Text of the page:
News Stories, 29 June 2009
GENEVA, June 29 (UNHCR) – Annual consultations between the UN refugee agency and its non-governmental organization (NGO) partners began in Geneva on Monday, with particular focus this year on urban refugees and protracted refugee situations.
Some 380 people from about 140 organizations, including 70 national NGOs, are attending the meeting, which will discuss a wide range of issues of mutual concern over the next three days during regional and thematic sessions.
"It's a time for UNHCR and NGOs to meet at the strategic level and for the senior staff of UNHCR to be available for questions and discussion with our partners from all over, not just the partners from Geneva or the headquarters, but also from the deep field. That's what makes it unique," said Bernard Doyle, head of UNHCR's inter-agency unit.
He said the main themes to be discussed this year were protracted refugee situations, urban refugees and UNHCR's Global Needs Assessment, a worldwide programme aimed at determining the real needs of refugees and internally displaced people, the costs of meeting those needs and the consequences of any gaps.
"We have a session on Global Needs Assessment because that's a big priority and we need to discuss this more with the NGO partners."
Ed Schenkenberg, coordinator of the International Council of Voluntary Agencies, said the meeting would discuss short-term issues and longer-term policy issues. "These consultations are a unique opportunity for interactive dialogue on an equal footing between NGOs and senior UNHCR staff."
He identified some issues of concern, including tighter funding flows, the inter-agency cluster approach in dealing with internally displaced people, and the shrinking humanitarian space in which aid organizations can work and the forcibly displaced find shelter.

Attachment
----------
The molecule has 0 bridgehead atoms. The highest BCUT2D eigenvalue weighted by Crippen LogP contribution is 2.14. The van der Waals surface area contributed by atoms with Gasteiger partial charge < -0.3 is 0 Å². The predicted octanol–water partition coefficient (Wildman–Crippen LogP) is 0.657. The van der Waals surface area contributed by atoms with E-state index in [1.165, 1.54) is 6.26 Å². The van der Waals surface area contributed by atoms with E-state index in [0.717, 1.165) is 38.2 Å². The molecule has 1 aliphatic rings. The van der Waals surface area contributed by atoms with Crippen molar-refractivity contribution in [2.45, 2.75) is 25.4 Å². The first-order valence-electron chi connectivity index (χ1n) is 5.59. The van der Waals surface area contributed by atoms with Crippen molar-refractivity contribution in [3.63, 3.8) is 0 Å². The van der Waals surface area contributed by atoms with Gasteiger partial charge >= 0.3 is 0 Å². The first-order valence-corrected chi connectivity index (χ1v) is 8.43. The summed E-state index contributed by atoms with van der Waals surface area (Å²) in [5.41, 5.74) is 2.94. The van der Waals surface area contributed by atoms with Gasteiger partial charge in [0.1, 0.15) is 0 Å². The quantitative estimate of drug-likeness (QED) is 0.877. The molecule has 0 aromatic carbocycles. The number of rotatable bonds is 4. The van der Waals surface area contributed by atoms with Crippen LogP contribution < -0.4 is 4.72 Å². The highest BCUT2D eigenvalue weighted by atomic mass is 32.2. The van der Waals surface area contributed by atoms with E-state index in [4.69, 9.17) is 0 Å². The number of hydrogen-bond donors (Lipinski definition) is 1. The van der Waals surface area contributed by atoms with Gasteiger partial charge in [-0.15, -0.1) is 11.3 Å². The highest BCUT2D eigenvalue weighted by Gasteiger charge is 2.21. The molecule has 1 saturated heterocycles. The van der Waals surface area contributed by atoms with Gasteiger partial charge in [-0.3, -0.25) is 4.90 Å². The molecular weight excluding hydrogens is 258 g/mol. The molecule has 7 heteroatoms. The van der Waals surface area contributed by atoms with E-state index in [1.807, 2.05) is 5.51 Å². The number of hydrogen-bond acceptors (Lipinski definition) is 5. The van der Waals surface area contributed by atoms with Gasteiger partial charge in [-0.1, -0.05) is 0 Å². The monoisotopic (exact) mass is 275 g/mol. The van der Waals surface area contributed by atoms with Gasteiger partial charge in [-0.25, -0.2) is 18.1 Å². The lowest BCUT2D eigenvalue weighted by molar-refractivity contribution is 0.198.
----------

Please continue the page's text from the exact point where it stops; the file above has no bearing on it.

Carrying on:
Schenkenberg, whose organization helped organize the consultations, expressed particular concern about the situations in Pakistan and in northern Sri Lanka. He mentioned the lack of access to camps in Sri Lanka for aid agencies and the lack of freedom of people in the camps.
He told delegates this trend of restricting the work of international NGOs was seen in a growing number of countries. "I hope we use these consultations also to look at this issue of humanitarian space of NGOs to work in countries such as Sudan, Sri Lanka and others."
UNHCR Assistant High Commissioner for Protection Erika Feller, who was also concerned about the shrinking humanitarian space, told the participants that non-governmental organizations had an incredibly important role in the area of protection.
"Not only as advocacy partners for UNHCR, but as doers of protection, and not only as implementing partners, but as partners in your own right with your own set of objectives, your own mandate responsibilities and your own contributions to make," she added.
We have to be able to work effectively with partners. There is no way UNHCR can deal with all of these issues on its own.
Lloyd Dakin, director, UNHCR Division of External Relations
Lloyd Dakin, director of UNHCR's Division of External Relations, stressed the importance of partnerships for the refugee agency. "We have to be able to work effectively with partners. There is no way UNHCR can deal with all of these issues on its own," he said.
"In an increasingly more complex and challenging environment we have to find ways to undertake our parnerships together as effectively as possible. And that's why these consultations are so important, because this is the opportunity where we can interact and have a true dialogue."
For the past two decades, the annual consultations have brought together NGOs and UNHCR managers to examine all aspects of their partnership on behalf of the world's uprooted people.
NGOs are vital partners for UNHCR, implementing programmes for refugees and internally displaced people in some of the world's most remote and difficult places. The UN refugee agency works with more than 600 NGOs worldwide.